By ALLY GODSIL
For Montclair Local

Black students are four times more likely to be suspended from school than their white peers. 

Montclair High School Students presented startling statistics to introduce their event topic: the school-to-prison pipeline. Around 30 community members gathered in the Wally Choice Community Center on Sunday, Feb. 15, fully engaged in the presentation given by Montclair HighSchool Students. Attendees consisted of many students, and a large number of parents and adults, many concerned about the experiences of their children. 

The event was led by Students Genesis Whitlock, Shayla George, Molly Sailer, and Ariana Padilla and sponsored by the NAACP Montclair branch

The school-to-prison pipeline generally refers to the disproportionate number of marginalized students who are incarcerated due to harsh school and municipal policies. The Montclair Board of Education has begun actively combating the issue, getting rid of the student code of conduct policy in which students could be suspended for language that was deemed subjectively inappropriate. Latifah Jannah, Vice President of the Montclair Board of Education, was in attendance and discussed the steps the board has started to take. Jannah also invited the audience to attend the Board of Education of meeting this Wednesday, March 4, to discuss their grievances.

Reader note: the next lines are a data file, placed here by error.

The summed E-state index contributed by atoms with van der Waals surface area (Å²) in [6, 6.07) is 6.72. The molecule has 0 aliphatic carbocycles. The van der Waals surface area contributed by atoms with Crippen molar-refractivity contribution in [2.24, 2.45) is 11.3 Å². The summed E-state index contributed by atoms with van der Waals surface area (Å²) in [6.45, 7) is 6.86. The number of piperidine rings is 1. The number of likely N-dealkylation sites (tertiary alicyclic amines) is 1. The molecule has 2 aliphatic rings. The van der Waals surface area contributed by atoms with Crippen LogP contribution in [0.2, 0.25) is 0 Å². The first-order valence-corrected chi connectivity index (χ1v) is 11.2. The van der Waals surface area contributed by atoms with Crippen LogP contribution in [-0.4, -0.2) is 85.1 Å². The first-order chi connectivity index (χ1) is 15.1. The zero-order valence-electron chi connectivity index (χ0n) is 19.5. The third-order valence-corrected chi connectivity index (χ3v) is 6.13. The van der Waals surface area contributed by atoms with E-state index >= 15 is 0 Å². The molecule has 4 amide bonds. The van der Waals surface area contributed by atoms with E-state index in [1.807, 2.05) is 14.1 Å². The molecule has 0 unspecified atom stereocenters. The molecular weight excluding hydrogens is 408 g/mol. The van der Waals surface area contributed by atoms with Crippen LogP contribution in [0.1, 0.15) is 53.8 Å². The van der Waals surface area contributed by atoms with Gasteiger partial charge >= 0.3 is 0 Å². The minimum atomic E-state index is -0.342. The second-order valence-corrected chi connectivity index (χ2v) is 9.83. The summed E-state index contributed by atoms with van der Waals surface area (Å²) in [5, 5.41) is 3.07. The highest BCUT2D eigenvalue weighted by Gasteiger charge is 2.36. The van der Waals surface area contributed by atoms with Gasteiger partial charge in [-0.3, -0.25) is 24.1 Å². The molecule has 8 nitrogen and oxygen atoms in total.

________________________________________________________________________

READ: ‘AMERICA TO ME REAL TALK MONTCLAIR’ LAUNCHES

READ: MONTCLAIR STUDENTS CALL FOR STUDENT REPRESENTATION ON BOARD OF EDUCATION

________________________________________________________________________